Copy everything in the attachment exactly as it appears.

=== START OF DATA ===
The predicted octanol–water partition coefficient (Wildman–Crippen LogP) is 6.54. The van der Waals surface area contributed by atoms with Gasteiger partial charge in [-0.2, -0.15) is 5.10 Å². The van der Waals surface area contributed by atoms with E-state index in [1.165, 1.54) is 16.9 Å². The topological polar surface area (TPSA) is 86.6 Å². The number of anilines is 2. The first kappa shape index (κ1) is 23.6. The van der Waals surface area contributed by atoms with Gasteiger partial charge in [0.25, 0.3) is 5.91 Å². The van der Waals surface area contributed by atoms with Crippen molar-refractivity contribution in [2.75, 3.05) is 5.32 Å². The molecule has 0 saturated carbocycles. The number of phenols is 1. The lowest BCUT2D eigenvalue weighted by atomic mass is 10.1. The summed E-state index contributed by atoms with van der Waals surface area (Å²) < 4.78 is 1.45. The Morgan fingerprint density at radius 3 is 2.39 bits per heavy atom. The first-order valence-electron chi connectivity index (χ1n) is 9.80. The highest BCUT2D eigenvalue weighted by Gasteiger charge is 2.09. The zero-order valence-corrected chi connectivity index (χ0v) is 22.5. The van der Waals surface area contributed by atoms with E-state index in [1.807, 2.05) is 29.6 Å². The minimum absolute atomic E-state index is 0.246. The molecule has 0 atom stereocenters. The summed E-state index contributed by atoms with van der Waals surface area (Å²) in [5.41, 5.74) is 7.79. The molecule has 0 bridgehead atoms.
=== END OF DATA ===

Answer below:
The predicted octanol–water partition coefficient (Wildman–Crippen LogP) is 6.54. The van der Waals surface area contributed by atoms with Gasteiger partial charge in [-0.2, -0.15) is 5.10 Å². The van der Waals surface area contributed by atoms with E-state index in [1.165, 1.54) is 16.9 Å². The topological polar surface area (TPSA) is 86.6 Å². The number of anilines is 2. The first kappa shape index (κ1) is 23.6. The van der Waals surface area contributed by atoms with Gasteiger partial charge in [0.25, 0.3) is 5.91 Å². The van der Waals surface area contributed by atoms with Crippen molar-refractivity contribution in [2.75, 3.05) is 5.32 Å². The molecule has 0 saturated carbocycles. The number of phenols is 1. The lowest BCUT2D eigenvalue weighted by atomic mass is 10.1. The summed E-state index contributed by atoms with van der Waals surface area (Å²) < 4.78 is 1.45. The Morgan fingerprint density at radius 3 is 2.39 bits per heavy atom. The first-order valence-electron chi connectivity index (χ1n) is 9.80. The highest BCUT2D eigenvalue weighted by Gasteiger charge is 2.09. The zero-order valence-corrected chi connectivity index (χ0v) is 22.5. The van der Waals surface area contributed by atoms with E-state index in [1.807, 2.05) is 29.6 Å². The minimum absolute atomic E-state index is 0.246. The molecule has 0 atom stereocenters. The summed E-state index contributed by atoms with van der Waals surface area (Å²) in [5.41, 5.74) is 7.79. The molecule has 0 bridgehead atoms.